In 'Birdie,' NCHS teens act naturally

May 06, 1992|By Amy L. Miller | Amy L. Miller,Staff writer

HAMPSTEAD -- Amid the screams of teen-age girls, rock star Conrad Birdie will bestow "one last kiss" upon a lucky lady this weekend and leave for the Army.

But not without the tribulations of frustrated love, plans and dreams in Michael Stewart's "Bye Bye Birdie," North Carroll High School's spring production.

Set in the '50s, the play follows Conrad (played by Richard Collins) and his manager Albert Peterson (Kyle Herb) as they prepare for the star's final show before answering the draft.

With the help of Albert's secretary/girlfriend Rose Alvarez (Kristen Bolster), they choose a girl from the national Conrad Birdie Fan Club to receive the lucky kiss and a song on "The Ed Sullivan Show."

But the publicity stunt aimed at making Albert rich enough to retire from show biz, marry his love and become an English teacher is hindered at every turn by a domineering mother, a jealous boyfriend, angry parents and Rose's frustration with Albert's ambivalence.

"It's a very good show for teen-agers," said director Roberta Rooney, an English teacher at the school. "It has rock 'n' roll music, so they love that, and it's about teen-agers, so they get to act like themselves."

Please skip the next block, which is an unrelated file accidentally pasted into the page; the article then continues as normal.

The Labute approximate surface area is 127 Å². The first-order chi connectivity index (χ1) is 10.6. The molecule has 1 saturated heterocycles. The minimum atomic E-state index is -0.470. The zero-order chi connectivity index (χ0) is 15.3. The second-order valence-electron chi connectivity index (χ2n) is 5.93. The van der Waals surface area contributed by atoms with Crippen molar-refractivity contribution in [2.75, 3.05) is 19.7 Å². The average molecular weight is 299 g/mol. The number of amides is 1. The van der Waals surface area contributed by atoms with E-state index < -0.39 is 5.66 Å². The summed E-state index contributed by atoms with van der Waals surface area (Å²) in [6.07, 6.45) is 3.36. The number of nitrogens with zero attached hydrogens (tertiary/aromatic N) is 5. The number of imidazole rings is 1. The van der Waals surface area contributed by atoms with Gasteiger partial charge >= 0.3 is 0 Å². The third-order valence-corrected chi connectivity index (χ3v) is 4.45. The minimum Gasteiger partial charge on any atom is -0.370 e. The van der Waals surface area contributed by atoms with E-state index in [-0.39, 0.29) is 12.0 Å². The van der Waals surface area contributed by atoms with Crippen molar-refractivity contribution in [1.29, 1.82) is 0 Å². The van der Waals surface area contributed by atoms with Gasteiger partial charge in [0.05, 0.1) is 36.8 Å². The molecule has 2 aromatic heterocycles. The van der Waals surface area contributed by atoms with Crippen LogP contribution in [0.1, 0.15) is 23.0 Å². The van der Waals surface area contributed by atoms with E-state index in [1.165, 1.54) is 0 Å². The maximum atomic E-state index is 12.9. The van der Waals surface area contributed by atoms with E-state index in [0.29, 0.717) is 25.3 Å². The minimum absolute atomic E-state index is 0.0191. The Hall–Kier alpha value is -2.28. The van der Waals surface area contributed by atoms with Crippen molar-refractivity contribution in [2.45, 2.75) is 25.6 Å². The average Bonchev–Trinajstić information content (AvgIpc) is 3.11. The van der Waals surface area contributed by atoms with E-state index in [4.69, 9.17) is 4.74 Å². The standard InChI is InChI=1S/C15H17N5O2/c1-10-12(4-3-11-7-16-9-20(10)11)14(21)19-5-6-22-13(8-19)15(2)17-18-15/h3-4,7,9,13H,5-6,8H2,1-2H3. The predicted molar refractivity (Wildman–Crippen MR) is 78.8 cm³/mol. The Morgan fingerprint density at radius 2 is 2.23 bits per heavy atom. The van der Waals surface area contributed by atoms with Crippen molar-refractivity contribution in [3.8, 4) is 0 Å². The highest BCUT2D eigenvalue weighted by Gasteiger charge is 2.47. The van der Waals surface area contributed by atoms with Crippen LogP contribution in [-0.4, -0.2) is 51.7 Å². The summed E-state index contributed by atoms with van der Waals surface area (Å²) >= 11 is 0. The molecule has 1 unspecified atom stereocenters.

Collins agrees.

"It's kind of like what we do now with rock star worship," the North Carroll sophomore said. "We run around trying to see this guy who's not all that special anyway."

The show is big: The 41-member cast includes mobs of teen-agers, parents and townspeople.

"It's a company show, so instead of three or four important roles, everyone has lots and lots to do," Rooney said.

Bolster, a North Carroll junior who has appeared in three other school productions, said she likes this character best because she understands how Rosie feels about Albert. But Rosie is more daring than the girl who portrays her.

"[Rosie] is a woman who is hopelessly in love with a man who won't commit," Bolster said. "I've been in her situation -- really in love with someone, but really frustrated.

"But she's more gutsy than I am, so I get to be someone that I'm not normally like."

Herb, on the other hand, said he appreciates the subtle humor in his character.

"My role is interesting; new things pop up all the time," the North Carroll junior said. "I don't catch the humor of some of the lines until I really look at them."

For example, Albert continues to say "I and me" instead of "you and I" when he's trying to convince Rosie that he loves her.

"He just can't get everything out he wants to say," Herb said.

And the camaraderie of the cast makes the show very enjoyable, the performers said.

"I love it, it's so much fun," Bolster said. "It's a really cute, hokey play and fun to do."

The show opens at 8 p.m. tomorrow and runs through Saturday. Tickets are $3 and are available in advance from 11 a.m. to 12:25 p.m. each day in the school lobby, or at the door.

Information: 374-6105.

Baltimore Sun Articles
|
|
|
Please note the green-lined linked article text has been applied commercially without any involvement from our newsroom editors, reporters or any other editorial staff.